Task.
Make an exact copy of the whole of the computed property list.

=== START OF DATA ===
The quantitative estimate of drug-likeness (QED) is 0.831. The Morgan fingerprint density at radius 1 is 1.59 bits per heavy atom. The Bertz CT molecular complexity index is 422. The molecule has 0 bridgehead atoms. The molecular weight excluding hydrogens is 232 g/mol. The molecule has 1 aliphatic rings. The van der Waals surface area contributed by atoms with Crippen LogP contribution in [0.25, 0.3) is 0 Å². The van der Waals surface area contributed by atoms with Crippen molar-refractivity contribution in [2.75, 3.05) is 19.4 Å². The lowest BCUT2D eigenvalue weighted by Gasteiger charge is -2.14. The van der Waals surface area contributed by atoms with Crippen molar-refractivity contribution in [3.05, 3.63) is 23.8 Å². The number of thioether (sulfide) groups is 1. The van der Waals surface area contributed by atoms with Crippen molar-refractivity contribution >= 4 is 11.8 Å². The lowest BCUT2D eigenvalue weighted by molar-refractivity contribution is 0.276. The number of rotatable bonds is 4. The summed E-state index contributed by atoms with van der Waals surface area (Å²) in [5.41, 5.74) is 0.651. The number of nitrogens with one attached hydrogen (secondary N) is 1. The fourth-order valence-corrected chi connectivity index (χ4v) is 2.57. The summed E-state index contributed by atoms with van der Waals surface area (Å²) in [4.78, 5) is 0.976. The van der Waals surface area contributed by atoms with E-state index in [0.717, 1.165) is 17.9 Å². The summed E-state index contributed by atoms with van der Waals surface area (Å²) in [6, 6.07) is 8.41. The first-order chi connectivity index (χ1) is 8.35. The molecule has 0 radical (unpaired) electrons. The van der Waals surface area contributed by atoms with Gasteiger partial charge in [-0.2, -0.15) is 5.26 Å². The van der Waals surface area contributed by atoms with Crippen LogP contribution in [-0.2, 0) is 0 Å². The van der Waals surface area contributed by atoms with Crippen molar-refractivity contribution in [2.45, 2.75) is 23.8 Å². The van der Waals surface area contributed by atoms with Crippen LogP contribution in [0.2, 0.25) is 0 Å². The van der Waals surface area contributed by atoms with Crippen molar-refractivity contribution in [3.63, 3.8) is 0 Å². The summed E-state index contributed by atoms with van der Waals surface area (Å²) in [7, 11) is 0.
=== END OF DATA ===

The quantitative estimate of drug-likeness (QED) is 0.831. The Morgan fingerprint density at radius 1 is 1.59 bits per heavy atom. The Bertz CT molecular complexity index is 422. The molecule has 0 bridgehead atoms. The molecular weight excluding hydrogens is 232 g/mol. The molecule has 1 aliphatic rings. The van der Waals surface area contributed by atoms with Crippen LogP contribution in [0.25, 0.3) is 0 Å². The van der Waals surface area contributed by atoms with Crippen molar-refractivity contribution in [2.75, 3.05) is 19.4 Å². The lowest BCUT2D eigenvalue weighted by Gasteiger charge is -2.14. The van der Waals surface area contributed by atoms with Crippen molar-refractivity contribution in [3.05, 3.63) is 23.8 Å². The number of thioether (sulfide) groups is 1. The van der Waals surface area contributed by atoms with Crippen molar-refractivity contribution >= 4 is 11.8 Å². The lowest BCUT2D eigenvalue weighted by molar-refractivity contribution is 0.276. The number of rotatable bonds is 4. The summed E-state index contributed by atoms with van der Waals surface area (Å²) in [5.41, 5.74) is 0.651. The number of nitrogens with one attached hydrogen (secondary N) is 1. The fourth-order valence-corrected chi connectivity index (χ4v) is 2.57. The summed E-state index contributed by atoms with van der Waals surface area (Å²) in [4.78, 5) is 0.976. The van der Waals surface area contributed by atoms with E-state index in [0.717, 1.165) is 17.9 Å². The summed E-state index contributed by atoms with van der Waals surface area (Å²) in [6, 6.07) is 8.41. The first-order chi connectivity index (χ1) is 8.35. The molecule has 0 radical (unpaired) electrons. The van der Waals surface area contributed by atoms with Gasteiger partial charge in [-0.2, -0.15) is 5.26 Å². The van der Waals surface area contributed by atoms with Crippen LogP contribution in [-0.2, 0) is 0 Å². The van der Waals surface area contributed by atoms with Crippen molar-refractivity contribution in [2.45, 2.75) is 23.8 Å². The van der Waals surface area contributed by atoms with Crippen LogP contribution in [0.2, 0.25) is 0 Å². The van der Waals surface area contributed by atoms with Crippen molar-refractivity contribution in [3.63, 3.8) is 0 Å². The summed E-state index contributed by atoms with van der Waals surface area (Å²) in [7, 11) is 0.